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May 6, 2008

Wikipedia: Subprime lending

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Subprime lending (also known as B-paper, near-prime, or second chance lending) is lending at a higher rate than the prime rate. In the US, the term “subprime” in mortgage lending, refers to loans that do not meet Fannie Mae or Freddie Mac guidelines. While often defined or defended as lending to borrowers with compromised credit histories, the Wall Street Journal reported in 2006, 61% of all borrowers receiving subprime loans had credit scores high enough to qualify for prime conventional loans.[1] It may or may not reflect credit status of the borrower as being less than ideal and may not even reflect the interest rate on the loan itself. The phrase also refers to bank loans taken on property that cannot be sold on the primary market, including loans on certain types of investment properties and to certain types of self-employed persons.

Subprime lending is risky for both lenders and borrowers due to the combination of high interest rates, allegedly poor credit histories (which can be extraordinarily inaccurate) and potentially adverse financial situations that are sometimes associated with subprime applicants. A subprime loan is offered at a rate higher than A-paper loans due to the perceived increased risk. Subprime lending encompasses a variety of credit instruments, including subprime mortgages, subprime car loans, and subprime credit cards. The most abusive subprime lending practices are, arguably, short-term “payday” loans.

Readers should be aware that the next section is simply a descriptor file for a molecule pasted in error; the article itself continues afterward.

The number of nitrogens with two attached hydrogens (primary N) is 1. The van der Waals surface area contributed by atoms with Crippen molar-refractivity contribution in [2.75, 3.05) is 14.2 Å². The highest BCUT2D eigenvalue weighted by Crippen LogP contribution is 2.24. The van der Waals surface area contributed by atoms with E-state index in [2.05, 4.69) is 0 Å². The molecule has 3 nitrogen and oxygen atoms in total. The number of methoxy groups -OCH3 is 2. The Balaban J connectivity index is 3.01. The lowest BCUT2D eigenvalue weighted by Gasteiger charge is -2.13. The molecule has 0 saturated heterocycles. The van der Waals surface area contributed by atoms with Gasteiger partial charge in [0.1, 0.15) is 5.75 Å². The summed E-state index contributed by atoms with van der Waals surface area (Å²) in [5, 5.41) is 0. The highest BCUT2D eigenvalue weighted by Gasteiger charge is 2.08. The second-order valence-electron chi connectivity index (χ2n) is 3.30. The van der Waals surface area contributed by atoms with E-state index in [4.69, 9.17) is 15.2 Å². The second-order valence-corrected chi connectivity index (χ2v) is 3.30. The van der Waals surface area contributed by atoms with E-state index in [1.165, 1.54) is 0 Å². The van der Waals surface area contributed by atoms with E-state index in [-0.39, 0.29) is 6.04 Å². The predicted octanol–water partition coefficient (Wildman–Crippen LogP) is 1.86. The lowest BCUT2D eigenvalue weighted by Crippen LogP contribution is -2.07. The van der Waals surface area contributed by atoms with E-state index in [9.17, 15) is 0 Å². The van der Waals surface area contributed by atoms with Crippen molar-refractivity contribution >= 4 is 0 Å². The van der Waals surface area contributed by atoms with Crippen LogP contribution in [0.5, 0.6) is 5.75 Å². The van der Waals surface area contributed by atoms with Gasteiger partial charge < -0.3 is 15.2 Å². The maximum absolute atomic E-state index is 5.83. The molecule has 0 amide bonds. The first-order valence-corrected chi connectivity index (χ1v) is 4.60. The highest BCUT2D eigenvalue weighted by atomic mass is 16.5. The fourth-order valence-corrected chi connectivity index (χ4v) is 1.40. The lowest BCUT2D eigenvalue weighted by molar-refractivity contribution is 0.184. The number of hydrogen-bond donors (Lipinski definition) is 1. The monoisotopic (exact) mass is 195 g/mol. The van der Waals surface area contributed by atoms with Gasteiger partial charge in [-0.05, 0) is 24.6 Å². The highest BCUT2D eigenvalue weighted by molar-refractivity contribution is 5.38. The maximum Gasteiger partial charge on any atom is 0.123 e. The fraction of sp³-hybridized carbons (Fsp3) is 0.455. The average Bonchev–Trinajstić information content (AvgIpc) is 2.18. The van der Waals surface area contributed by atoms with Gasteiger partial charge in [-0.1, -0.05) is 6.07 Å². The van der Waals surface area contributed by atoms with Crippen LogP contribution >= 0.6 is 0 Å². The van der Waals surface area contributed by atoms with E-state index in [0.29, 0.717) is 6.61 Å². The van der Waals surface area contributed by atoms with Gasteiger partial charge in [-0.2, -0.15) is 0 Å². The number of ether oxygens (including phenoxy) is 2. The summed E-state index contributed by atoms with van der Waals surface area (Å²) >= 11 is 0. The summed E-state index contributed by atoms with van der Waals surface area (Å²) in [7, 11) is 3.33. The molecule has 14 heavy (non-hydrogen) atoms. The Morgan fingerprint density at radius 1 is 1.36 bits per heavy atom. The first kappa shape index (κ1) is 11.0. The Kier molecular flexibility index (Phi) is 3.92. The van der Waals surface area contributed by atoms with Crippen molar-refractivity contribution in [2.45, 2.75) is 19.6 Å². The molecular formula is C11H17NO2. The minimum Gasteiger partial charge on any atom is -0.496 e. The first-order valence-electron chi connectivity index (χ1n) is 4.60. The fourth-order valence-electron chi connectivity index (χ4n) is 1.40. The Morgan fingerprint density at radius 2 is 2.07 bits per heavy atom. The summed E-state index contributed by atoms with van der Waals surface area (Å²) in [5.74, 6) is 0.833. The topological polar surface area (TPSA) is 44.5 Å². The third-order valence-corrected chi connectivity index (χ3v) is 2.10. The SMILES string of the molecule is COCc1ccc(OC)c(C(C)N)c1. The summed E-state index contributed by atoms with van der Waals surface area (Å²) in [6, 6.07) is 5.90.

Subprime lending is highly controversial. Opponents alleged subprime lenders engaged in predatory lending practices such as deliberately targeting borrowers who could not understand what they were signing, or lending to people who could never meet the terms of their loans. Many of these loans included exorbitant fees and hidden terms and conditions, and they frequently lead to default, seizure of collateral, and foreclosure.

There have been charges of mortgage discrimination on the basis of race.[2] Proponents of subprime lending maintain that the practice extends credit to people who would otherwise not have access to the credit market.[3]

As the result of an ongoing lending and credit crisis in the subprime industry, and in the greater financial markets which began in the United States, the controversy surrounding subprime lending has expanded. This phenomenon has been described as a financial contagion which has led to a restriction on the availability of credit in world financial markets. Millions of borrowers are making inflated payments and cutting back on other parts of their budget. Hundreds of thousands of borrowers have been forced to default or file for bankruptcy. Hundreds of subprime lenders or brokers have closed, some have filed for bankruptcy and several have been acquired.



Subprime lending evolved with the realization of a demand in the marketplace and businesses providing a supply to meet it coupled with the relaxation of usury laws and an unwillingness on the part of legislators at the national level to recognize the inherent risks to consumers. Traditional lenders are more cautious and have turned away a record number of potential customers.[citation needed] Statistically, approximately 25% of the population of the United States falls into this category.[citation needed]

In the third quarter of 2007, subprime ARMs only represented 6.8% of the mortgages outstanding in the US, yet they represented 43.0% of the foreclosures started. Subprime fixed mortgages represented 6.3% of outstanding loans and 12.0% of the foreclosures started in the same period.[4]

The American Dialect Society designated the word “subprime” as the 2007 Word of the year on January 04, 2008. [5]